“Once you become decidedly female in enrollment, fewer males and, as it turns out, fewer females find your campus attractive,” Britz wrote.

But Birger said he doesn’t find this a compelling reason to admit male and female applicants at different rates. “Putting your thumb on the scale and fixing the admissions process to make the social scene more palatable — I don’t think that’s right,” he said.

But Powell maintains that the University has yet to reach this “tipping point,” at which “you really do have to start thinking about some very deliberate actions, either on the recruiting side … or deliberately in the admissions process,” he said.

“We do not do that. We do not recruit men any differently than we do women. We don’t admit men any differently than we do women.”

How it’s legal

Had both male and female applicants to the Brown University class of 2019 been admitted at the average rate of 9.5 percent, the admitted students would have been 60 percent female, broaching the “tipping point” territory.

Instead, the University admitted female applicants more selectively to yield a freshman class with a gender ratio closer to 50-50.

Private colleges and universities like Brown are able to consider gender as a factor for admission due to a so-called “loophole” in Title IX of the Education Amendments of 1972.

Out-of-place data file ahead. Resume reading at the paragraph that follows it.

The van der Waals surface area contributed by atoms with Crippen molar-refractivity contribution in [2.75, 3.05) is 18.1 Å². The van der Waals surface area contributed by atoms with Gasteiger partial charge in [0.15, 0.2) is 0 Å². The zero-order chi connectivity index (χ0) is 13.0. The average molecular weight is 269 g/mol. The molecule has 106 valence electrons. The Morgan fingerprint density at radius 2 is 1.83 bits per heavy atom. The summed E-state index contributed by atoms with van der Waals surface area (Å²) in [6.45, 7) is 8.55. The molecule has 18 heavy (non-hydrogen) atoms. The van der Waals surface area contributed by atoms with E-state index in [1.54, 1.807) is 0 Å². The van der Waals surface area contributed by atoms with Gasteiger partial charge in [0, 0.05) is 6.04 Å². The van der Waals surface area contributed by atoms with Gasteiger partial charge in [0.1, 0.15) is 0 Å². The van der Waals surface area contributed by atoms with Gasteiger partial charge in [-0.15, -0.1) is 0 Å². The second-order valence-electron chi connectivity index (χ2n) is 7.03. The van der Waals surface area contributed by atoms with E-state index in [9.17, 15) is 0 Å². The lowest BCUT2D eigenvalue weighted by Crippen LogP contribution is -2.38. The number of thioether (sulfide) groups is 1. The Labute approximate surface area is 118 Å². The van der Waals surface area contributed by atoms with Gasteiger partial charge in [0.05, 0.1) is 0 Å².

“The original Title IX, as people began to think about introducing it, was ‘no sex discrimination in any school that gets federal funds,’” said Bernice Sandler, a women’s rights activist and key figure in the creation of Title IX.

But lobbyists from private colleges and universities — particularly those in the Ivy League — opposed certain facets of the law and fought to maintain their ability to consider gender when admitting undergraduate students. Adding an exemption for private institutions seemed like the only way to get Title IX passed, so the modification was made to the legislation, Sander said.

“When Title IX was being passed, this was the most important change in the law,” Sandler said. “Originally, it was no discrimination,” but “we couldn’t get anybody to support it.”

When Title IX became law in 1972, it dictated that “private schools are allowed to discriminate on the basis of sex” in admission, a change to the legislation that Sandler said she “tried to fight.”

Today, private colleges and universities use this loophole to maintain gender balance in their undergraduate populations despite the dearth of male applicants.

Sandler still laments the loophole. “It’s there, and I’m still unhappy about it because it does mean that some of the men (who) are accepted aren’t as smart as some of the women they turn away,” she said, speaking to the national issue at private colleges and universities across the country.

Where are the boys?

In addition to considering gender the admission process, some schools are investing in efforts that they hope will attract more male applicants.

Just this month, the Wall Street Journal reported that in the last 10 years, 86 colleges and universities have added football programs to their campuses to address the gender disparity, and 67 of these schools saw an immediate increase in male enrollment.

Other schools may be enhancing certain academic programs in hopes of attracting more male applicants.

In recent years, the University has invested $88 million in a new engineering building, slated to be completed in early 2018.